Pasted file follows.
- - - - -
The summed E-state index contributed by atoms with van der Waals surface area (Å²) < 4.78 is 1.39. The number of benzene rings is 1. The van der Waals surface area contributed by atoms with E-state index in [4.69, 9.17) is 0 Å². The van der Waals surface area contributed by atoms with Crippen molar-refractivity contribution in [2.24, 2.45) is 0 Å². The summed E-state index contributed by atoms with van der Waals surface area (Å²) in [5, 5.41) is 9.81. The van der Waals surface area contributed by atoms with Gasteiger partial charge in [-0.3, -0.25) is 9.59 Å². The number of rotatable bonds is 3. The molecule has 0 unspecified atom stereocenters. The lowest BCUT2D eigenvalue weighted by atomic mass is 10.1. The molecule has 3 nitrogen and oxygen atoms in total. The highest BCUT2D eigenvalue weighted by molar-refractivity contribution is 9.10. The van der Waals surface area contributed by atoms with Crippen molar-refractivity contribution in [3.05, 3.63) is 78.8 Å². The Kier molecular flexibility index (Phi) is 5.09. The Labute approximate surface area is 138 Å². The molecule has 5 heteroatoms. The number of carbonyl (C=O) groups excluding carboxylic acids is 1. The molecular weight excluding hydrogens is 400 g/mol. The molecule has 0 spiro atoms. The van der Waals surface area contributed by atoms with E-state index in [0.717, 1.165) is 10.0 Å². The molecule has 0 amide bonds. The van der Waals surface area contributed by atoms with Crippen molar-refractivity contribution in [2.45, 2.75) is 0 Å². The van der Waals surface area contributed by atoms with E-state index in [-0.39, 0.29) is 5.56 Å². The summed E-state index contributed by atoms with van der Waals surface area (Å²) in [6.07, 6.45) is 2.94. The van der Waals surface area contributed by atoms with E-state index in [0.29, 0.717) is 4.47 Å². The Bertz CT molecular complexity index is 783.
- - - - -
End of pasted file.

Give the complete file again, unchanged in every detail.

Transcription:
The summed E-state index contributed by atoms with van der Waals surface area (Å²) < 4.78 is 1.39. The number of benzene rings is 1. The van der Waals surface area contributed by atoms with E-state index in [4.69, 9.17) is 0 Å². The van der Waals surface area contributed by atoms with Crippen molar-refractivity contribution in [2.24, 2.45) is 0 Å². The summed E-state index contributed by atoms with van der Waals surface area (Å²) in [5, 5.41) is 9.81. The van der Waals surface area contributed by atoms with Gasteiger partial charge in [-0.3, -0.25) is 9.59 Å². The number of rotatable bonds is 3. The molecule has 0 unspecified atom stereocenters. The lowest BCUT2D eigenvalue weighted by atomic mass is 10.1. The molecule has 3 nitrogen and oxygen atoms in total. The highest BCUT2D eigenvalue weighted by molar-refractivity contribution is 9.10. The van der Waals surface area contributed by atoms with Crippen molar-refractivity contribution in [3.05, 3.63) is 78.8 Å². The Kier molecular flexibility index (Phi) is 5.09. The Labute approximate surface area is 138 Å². The molecule has 5 heteroatoms. The number of carbonyl (C=O) groups excluding carboxylic acids is 1. The molecular weight excluding hydrogens is 400 g/mol. The molecule has 0 spiro atoms. The van der Waals surface area contributed by atoms with E-state index in [0.717, 1.165) is 10.0 Å². The molecule has 0 amide bonds. The van der Waals surface area contributed by atoms with Crippen molar-refractivity contribution in [2.45, 2.75) is 0 Å². The van der Waals surface area contributed by atoms with E-state index in [-0.39, 0.29) is 5.56 Å². The summed E-state index contributed by atoms with van der Waals surface area (Å²) in [6.07, 6.45) is 2.94. The van der Waals surface area contributed by atoms with E-state index in [0.29, 0.717) is 4.47 Å². The Bertz CT molecular complexity index is 783.